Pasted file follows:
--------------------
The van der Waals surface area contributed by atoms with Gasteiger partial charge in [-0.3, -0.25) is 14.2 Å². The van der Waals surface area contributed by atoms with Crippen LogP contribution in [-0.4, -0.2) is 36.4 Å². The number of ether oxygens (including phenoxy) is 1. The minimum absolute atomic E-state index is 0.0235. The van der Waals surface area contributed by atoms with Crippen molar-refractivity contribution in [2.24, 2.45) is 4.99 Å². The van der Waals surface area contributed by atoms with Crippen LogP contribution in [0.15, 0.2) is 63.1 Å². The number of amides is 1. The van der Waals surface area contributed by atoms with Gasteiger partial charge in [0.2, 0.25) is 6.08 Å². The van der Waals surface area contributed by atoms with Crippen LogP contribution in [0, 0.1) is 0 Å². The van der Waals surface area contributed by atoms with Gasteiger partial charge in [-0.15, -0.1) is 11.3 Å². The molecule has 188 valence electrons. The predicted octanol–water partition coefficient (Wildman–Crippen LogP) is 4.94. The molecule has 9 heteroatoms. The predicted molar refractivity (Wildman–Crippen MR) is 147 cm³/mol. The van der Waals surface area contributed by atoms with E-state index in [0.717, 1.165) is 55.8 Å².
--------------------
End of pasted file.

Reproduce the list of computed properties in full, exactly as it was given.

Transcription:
The van der Waals surface area contributed by atoms with Gasteiger partial charge in [-0.3, -0.25) is 14.2 Å². The van der Waals surface area contributed by atoms with Crippen LogP contribution in [-0.4, -0.2) is 36.4 Å². The number of ether oxygens (including phenoxy) is 1. The minimum absolute atomic E-state index is 0.0235. The van der Waals surface area contributed by atoms with Crippen molar-refractivity contribution in [2.24, 2.45) is 4.99 Å². The van der Waals surface area contributed by atoms with Crippen LogP contribution in [0.15, 0.2) is 63.1 Å². The number of amides is 1. The van der Waals surface area contributed by atoms with Gasteiger partial charge in [0.2, 0.25) is 6.08 Å². The van der Waals surface area contributed by atoms with Crippen LogP contribution in [0, 0.1) is 0 Å². The van der Waals surface area contributed by atoms with Gasteiger partial charge in [-0.15, -0.1) is 11.3 Å². The molecule has 188 valence electrons. The predicted octanol–water partition coefficient (Wildman–Crippen LogP) is 4.94. The molecule has 9 heteroatoms. The predicted molar refractivity (Wildman–Crippen MR) is 147 cm³/mol. The van der Waals surface area contributed by atoms with E-state index in [0.717, 1.165) is 55.8 Å².